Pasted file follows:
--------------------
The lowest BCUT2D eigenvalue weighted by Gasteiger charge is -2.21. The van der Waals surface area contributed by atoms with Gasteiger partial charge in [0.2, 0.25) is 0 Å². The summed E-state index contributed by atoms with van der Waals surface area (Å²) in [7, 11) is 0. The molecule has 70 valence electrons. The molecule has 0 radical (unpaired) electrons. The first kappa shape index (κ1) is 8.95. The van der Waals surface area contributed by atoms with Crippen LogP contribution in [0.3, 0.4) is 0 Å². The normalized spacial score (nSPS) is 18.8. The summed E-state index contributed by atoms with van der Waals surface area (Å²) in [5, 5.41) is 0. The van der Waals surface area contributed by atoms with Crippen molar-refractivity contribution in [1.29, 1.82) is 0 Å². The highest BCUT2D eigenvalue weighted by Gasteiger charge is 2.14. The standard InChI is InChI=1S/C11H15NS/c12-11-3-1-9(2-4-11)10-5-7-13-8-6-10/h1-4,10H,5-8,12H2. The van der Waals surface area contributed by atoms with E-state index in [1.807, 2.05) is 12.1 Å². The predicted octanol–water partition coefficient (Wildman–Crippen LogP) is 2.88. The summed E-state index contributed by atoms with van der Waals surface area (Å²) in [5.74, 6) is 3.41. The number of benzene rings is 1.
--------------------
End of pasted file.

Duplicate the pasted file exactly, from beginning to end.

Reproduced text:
The lowest BCUT2D eigenvalue weighted by Gasteiger charge is -2.21. The van der Waals surface area contributed by atoms with Gasteiger partial charge in [0.2, 0.25) is 0 Å². The summed E-state index contributed by atoms with van der Waals surface area (Å²) in [7, 11) is 0. The molecule has 70 valence electrons. The molecule has 0 radical (unpaired) electrons. The first kappa shape index (κ1) is 8.95. The van der Waals surface area contributed by atoms with Crippen LogP contribution in [0.3, 0.4) is 0 Å². The normalized spacial score (nSPS) is 18.8. The summed E-state index contributed by atoms with van der Waals surface area (Å²) in [5, 5.41) is 0. The van der Waals surface area contributed by atoms with Crippen molar-refractivity contribution in [1.29, 1.82) is 0 Å². The highest BCUT2D eigenvalue weighted by Gasteiger charge is 2.14. The standard InChI is InChI=1S/C11H15NS/c12-11-3-1-9(2-4-11)10-5-7-13-8-6-10/h1-4,10H,5-8,12H2. The van der Waals surface area contributed by atoms with E-state index in [1.807, 2.05) is 12.1 Å². The predicted octanol–water partition coefficient (Wildman–Crippen LogP) is 2.88. The summed E-state index contributed by atoms with van der Waals surface area (Å²) in [5.74, 6) is 3.41. The number of benzene rings is 1.